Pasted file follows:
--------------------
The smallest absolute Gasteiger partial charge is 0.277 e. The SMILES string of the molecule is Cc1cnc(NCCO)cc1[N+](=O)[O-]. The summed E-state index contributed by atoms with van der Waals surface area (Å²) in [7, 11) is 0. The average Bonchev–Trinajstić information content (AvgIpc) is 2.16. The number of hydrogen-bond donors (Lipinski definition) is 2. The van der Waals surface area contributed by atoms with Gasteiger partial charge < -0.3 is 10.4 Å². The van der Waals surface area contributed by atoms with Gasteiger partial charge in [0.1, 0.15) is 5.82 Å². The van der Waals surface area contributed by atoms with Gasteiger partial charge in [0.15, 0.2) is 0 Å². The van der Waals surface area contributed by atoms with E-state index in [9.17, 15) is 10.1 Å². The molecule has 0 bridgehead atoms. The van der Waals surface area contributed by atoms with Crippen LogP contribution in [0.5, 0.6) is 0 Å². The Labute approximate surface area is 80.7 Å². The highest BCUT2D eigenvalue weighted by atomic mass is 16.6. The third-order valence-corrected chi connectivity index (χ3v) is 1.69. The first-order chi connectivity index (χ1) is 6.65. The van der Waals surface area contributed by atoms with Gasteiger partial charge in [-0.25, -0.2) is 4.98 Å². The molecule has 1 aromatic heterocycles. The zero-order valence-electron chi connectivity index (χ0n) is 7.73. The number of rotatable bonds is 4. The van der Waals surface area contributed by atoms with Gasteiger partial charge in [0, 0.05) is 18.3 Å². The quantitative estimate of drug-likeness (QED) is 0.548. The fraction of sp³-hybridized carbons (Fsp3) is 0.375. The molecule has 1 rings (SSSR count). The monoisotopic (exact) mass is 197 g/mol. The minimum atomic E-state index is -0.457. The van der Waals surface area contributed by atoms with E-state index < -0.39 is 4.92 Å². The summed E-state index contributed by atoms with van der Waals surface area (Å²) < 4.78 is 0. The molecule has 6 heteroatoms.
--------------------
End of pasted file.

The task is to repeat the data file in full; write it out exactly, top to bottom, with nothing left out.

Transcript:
The smallest absolute Gasteiger partial charge is 0.277 e. The SMILES string of the molecule is Cc1cnc(NCCO)cc1[N+](=O)[O-]. The summed E-state index contributed by atoms with van der Waals surface area (Å²) in [7, 11) is 0. The average Bonchev–Trinajstić information content (AvgIpc) is 2.16. The number of hydrogen-bond donors (Lipinski definition) is 2. The van der Waals surface area contributed by atoms with Gasteiger partial charge < -0.3 is 10.4 Å². The van der Waals surface area contributed by atoms with Gasteiger partial charge in [0.1, 0.15) is 5.82 Å². The van der Waals surface area contributed by atoms with Gasteiger partial charge in [0.15, 0.2) is 0 Å². The van der Waals surface area contributed by atoms with E-state index in [9.17, 15) is 10.1 Å². The molecule has 0 bridgehead atoms. The van der Waals surface area contributed by atoms with Crippen LogP contribution in [0.5, 0.6) is 0 Å². The Labute approximate surface area is 80.7 Å². The highest BCUT2D eigenvalue weighted by atomic mass is 16.6. The third-order valence-corrected chi connectivity index (χ3v) is 1.69. The first-order chi connectivity index (χ1) is 6.65. The van der Waals surface area contributed by atoms with Gasteiger partial charge in [-0.25, -0.2) is 4.98 Å². The molecule has 1 aromatic heterocycles. The zero-order valence-electron chi connectivity index (χ0n) is 7.73. The number of rotatable bonds is 4. The van der Waals surface area contributed by atoms with Gasteiger partial charge in [0, 0.05) is 18.3 Å². The quantitative estimate of drug-likeness (QED) is 0.548. The fraction of sp³-hybridized carbons (Fsp3) is 0.375. The molecule has 1 rings (SSSR count). The monoisotopic (exact) mass is 197 g/mol. The minimum atomic E-state index is -0.457. The van der Waals surface area contributed by atoms with E-state index < -0.39 is 4.92 Å². The summed E-state index contributed by atoms with van der Waals surface area (Å²) < 4.78 is 0. The molecule has 6 heteroatoms.